Wednesday, November 17, 2010

Exchange UM error when configuring Auto Attendant prompt with wave file: The format of .wav file is not valid.

This was one of the problems I’ve come across a few years back when I did my first Exchange 2007 Unified Messaging deployment and since I’m currently on a Exchange UM project, I thought I would take this opportunity to mimic the error:

The format of .wav file is not valid.

…and explain why and how to get around it.


You’re configuring an Auto Attendant prompt in Exchange 2007 or 2010 but when you select a custom wav file in the Greetings tab and hit the Ok button, you receive the following error:

Microsoft Exchange Error

The following error(s) occurred while saving changes:



The format .wav file c:\someWavFile.wav is not valid.



To give you a bit of background information, the prompt I used in the above example was actually a recording I did from Exchange UM’s voicemail. I basically just called into my own voicemail box and recorded a message, went into Outlook, copied the wav file out and tried to use it. The reason why Exchange UM rejected this as a greeting was because the file format does not meet the requirements. I find that I get laughed at every time I tell the client that while we can use voicemail recordings for Auto Attendant greetings, they need to be converted to a higher quality format because the native format isn’t supported. To me, it does sort of make sense because when you think of it from a storage perspective, trading a higher quality voicemail recording for less storage space seems like a logical choice. So here’s a side by side comparison between a non supported voice recording from a voicemail and one that’s supported:

Not Supported – Wav file from Exchange UM’s voicemail recording

Bit Rate: 13kbps

Channels: 1 (mono)

Audio sample rate: 8 kHz

Audio format: GSM 6.10


Supported – Converted

Bit Rate: 128kbps

Audio sample size: 16 bit

Channels: 1 (mono)

Audio sample rate: 8 kHz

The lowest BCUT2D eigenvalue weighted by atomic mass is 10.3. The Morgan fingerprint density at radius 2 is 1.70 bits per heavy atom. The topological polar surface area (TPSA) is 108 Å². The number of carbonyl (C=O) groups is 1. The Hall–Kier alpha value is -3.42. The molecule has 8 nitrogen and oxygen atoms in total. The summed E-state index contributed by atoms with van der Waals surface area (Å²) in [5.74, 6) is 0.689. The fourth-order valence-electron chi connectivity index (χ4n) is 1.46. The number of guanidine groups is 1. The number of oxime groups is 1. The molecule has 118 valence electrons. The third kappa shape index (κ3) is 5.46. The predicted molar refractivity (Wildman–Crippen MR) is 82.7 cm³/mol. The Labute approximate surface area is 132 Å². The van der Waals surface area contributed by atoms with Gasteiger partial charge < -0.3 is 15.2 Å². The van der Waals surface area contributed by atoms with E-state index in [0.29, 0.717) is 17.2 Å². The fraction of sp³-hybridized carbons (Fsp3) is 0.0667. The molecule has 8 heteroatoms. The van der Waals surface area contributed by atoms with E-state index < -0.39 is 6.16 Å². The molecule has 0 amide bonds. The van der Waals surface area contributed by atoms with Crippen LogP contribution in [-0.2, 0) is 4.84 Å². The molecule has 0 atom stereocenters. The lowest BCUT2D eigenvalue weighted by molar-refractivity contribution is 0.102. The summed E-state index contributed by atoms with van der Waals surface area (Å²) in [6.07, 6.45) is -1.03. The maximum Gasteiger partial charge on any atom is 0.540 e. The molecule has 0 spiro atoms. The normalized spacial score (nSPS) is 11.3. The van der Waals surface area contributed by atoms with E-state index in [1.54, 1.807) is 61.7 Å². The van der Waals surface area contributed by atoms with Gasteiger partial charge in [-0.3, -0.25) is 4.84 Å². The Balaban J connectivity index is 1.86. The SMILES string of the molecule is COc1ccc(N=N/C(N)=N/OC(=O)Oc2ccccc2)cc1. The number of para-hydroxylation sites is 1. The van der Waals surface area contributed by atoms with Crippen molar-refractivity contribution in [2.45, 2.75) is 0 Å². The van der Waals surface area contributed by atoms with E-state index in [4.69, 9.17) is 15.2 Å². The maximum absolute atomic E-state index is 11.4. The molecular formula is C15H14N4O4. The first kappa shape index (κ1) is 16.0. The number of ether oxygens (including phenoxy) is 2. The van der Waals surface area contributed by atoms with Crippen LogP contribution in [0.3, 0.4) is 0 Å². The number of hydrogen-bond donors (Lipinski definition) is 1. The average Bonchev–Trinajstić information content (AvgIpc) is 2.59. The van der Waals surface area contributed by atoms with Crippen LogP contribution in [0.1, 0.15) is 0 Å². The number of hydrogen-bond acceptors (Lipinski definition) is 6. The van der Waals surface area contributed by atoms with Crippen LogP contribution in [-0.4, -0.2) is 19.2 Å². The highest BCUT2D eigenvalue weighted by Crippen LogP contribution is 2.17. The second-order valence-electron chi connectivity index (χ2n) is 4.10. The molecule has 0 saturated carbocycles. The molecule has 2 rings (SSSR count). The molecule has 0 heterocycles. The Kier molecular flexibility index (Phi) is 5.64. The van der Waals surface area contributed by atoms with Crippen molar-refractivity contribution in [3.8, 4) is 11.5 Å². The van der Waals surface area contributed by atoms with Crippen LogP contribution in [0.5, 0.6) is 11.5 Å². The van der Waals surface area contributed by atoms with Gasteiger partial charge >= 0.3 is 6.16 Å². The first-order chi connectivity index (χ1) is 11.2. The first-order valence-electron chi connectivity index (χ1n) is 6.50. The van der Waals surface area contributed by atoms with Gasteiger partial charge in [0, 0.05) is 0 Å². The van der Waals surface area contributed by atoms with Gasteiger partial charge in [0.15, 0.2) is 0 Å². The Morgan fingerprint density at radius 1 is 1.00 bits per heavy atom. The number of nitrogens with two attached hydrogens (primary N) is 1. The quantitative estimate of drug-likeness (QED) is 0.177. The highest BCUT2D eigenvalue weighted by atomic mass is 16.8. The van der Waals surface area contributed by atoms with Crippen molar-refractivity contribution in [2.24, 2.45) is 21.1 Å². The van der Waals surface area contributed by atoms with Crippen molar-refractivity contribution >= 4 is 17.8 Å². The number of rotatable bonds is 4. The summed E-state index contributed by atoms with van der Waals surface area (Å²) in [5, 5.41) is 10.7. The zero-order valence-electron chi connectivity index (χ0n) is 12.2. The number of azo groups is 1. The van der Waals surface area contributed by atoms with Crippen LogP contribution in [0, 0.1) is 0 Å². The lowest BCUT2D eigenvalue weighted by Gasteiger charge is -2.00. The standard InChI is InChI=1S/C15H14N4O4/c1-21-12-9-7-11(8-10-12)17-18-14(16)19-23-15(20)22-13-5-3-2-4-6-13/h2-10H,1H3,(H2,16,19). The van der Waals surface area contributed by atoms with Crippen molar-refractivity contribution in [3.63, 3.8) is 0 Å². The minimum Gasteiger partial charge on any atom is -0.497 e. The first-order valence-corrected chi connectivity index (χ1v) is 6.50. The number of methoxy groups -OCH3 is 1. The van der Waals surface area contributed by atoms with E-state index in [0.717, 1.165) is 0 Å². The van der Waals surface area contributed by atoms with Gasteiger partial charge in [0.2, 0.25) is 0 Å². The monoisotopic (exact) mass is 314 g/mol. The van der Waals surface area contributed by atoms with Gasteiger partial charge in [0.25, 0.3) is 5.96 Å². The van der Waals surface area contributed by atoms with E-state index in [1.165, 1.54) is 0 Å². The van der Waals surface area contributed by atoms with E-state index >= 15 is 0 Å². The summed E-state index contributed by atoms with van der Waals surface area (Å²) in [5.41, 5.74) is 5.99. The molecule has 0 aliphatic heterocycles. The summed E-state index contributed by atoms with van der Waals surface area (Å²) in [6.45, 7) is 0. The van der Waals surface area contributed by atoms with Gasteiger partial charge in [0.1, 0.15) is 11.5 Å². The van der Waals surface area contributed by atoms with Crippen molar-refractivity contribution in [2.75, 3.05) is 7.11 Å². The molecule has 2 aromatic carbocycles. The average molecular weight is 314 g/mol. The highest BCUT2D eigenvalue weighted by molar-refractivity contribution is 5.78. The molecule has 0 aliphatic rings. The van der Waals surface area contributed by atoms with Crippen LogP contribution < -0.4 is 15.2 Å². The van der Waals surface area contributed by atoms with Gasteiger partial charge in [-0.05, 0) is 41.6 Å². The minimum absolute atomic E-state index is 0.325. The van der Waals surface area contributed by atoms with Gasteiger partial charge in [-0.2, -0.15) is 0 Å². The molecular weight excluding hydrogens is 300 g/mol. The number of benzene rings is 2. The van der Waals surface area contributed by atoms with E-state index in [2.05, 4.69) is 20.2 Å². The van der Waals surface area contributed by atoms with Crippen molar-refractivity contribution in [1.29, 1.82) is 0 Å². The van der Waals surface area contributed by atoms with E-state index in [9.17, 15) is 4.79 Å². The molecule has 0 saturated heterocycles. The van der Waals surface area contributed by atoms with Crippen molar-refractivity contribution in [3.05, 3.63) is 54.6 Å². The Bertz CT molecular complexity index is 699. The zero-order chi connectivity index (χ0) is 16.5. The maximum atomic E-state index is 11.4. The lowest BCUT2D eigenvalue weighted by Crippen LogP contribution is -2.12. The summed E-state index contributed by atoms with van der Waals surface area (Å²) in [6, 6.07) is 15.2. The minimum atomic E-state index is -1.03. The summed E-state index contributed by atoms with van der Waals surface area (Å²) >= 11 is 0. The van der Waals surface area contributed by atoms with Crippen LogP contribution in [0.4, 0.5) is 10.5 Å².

Audio format: PCM


As seen in the above screenshots, the audio format isn’t even the same.


The solution’s fairly simple and all you have to do is use Windows’ Sound Recorder application either from your desktop/laptop or on the server (if it’s available) to convert it:



Open the wav file with the application:


Choose the Save as option and choose the change button at the bottom:


Choose the proper format:


Save the file:


Once completed, use the new wave file and you’re done. Keep in mind that we’re converting a lower quality wav file to a higher quality format so all the negatives of using a low quality audio file applies.


Auto Attendant Phone said...

Thanks for sharing such a great source. Auto attendant phone service is indeed one of the component in achieving a more unified communication.

rio said...

Hi Terence,

Thanks for sharing. I was trying to change the format using sound recorder on Windows 7 but did not see a file menu. How do we save the file to the correct format

Terence Luk said...

Hi Rio,

I just had a look on my Windows 7 laptop and it looks like Microsoft has changed the recover. Your alternative is to find a free application or use another workstation or server that has the old recorder.

Mil said...

Hi Terence,

Thanks for the reply. I have managed to use a Windows 2003 recorder to record convert the file. Wonder what to do if upgraded all the OS with older recorder

Anonymous said...

Hi Terence,
Thanks for sharing. Very usefull info.
also teh workaround to convert the file.